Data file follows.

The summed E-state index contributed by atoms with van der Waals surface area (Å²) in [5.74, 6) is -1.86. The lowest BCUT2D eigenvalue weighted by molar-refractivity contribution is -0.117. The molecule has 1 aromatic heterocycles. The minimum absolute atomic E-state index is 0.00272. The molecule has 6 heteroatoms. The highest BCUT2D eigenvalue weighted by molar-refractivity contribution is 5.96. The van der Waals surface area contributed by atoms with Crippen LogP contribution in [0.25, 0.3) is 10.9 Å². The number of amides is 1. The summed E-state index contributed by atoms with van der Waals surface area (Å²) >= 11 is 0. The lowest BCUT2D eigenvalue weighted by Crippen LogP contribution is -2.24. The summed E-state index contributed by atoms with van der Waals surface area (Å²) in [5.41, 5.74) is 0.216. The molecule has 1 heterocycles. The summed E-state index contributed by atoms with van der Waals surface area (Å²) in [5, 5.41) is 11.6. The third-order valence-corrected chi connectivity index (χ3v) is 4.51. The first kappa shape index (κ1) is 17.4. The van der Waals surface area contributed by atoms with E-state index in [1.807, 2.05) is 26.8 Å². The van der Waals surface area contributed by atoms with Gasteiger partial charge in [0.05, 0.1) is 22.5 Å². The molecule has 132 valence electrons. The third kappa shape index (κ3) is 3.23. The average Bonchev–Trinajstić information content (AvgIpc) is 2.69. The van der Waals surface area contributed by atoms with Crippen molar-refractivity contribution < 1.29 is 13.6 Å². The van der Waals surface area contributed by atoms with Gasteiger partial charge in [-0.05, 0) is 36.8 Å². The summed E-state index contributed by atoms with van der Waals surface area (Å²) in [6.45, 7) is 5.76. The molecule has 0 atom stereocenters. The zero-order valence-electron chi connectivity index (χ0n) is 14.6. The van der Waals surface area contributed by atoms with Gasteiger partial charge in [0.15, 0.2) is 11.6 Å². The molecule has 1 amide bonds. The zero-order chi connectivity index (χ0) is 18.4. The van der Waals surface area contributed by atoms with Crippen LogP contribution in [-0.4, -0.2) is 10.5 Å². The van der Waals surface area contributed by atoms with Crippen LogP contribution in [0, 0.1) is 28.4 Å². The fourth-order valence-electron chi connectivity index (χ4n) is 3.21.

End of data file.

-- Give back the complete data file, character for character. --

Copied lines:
The summed E-state index contributed by atoms with van der Waals surface area (Å²) in [5.74, 6) is -1.86. The lowest BCUT2D eigenvalue weighted by molar-refractivity contribution is -0.117. The molecule has 1 aromatic heterocycles. The minimum absolute atomic E-state index is 0.00272. The molecule has 6 heteroatoms. The highest BCUT2D eigenvalue weighted by molar-refractivity contribution is 5.96. The van der Waals surface area contributed by atoms with Crippen LogP contribution in [0.25, 0.3) is 10.9 Å². The number of amides is 1. The summed E-state index contributed by atoms with van der Waals surface area (Å²) >= 11 is 0. The lowest BCUT2D eigenvalue weighted by Crippen LogP contribution is -2.24. The summed E-state index contributed by atoms with van der Waals surface area (Å²) in [5.41, 5.74) is 0.216. The molecule has 1 heterocycles. The summed E-state index contributed by atoms with van der Waals surface area (Å²) in [5, 5.41) is 11.6. The third-order valence-corrected chi connectivity index (χ3v) is 4.51. The first kappa shape index (κ1) is 17.4. The van der Waals surface area contributed by atoms with E-state index in [1.807, 2.05) is 26.8 Å². The van der Waals surface area contributed by atoms with Gasteiger partial charge in [0.05, 0.1) is 22.5 Å². The molecule has 132 valence electrons. The third kappa shape index (κ3) is 3.23. The average Bonchev–Trinajstić information content (AvgIpc) is 2.69. The van der Waals surface area contributed by atoms with Crippen molar-refractivity contribution < 1.29 is 13.6 Å². The van der Waals surface area contributed by atoms with Gasteiger partial charge in [-0.05, 0) is 36.8 Å². The summed E-state index contributed by atoms with van der Waals surface area (Å²) in [6.45, 7) is 5.76. The molecule has 0 atom stereocenters. The zero-order valence-electron chi connectivity index (χ0n) is 14.6. The van der Waals surface area contributed by atoms with Gasteiger partial charge in [0.15, 0.2) is 11.6 Å². The molecule has 1 amide bonds. The zero-order chi connectivity index (χ0) is 18.4. The van der Waals surface area contributed by atoms with Crippen LogP contribution in [-0.4, -0.2) is 10.5 Å². The van der Waals surface area contributed by atoms with Crippen LogP contribution in [0, 0.1) is 28.4 Å². The fourth-order valence-electron chi connectivity index (χ4n) is 3.21.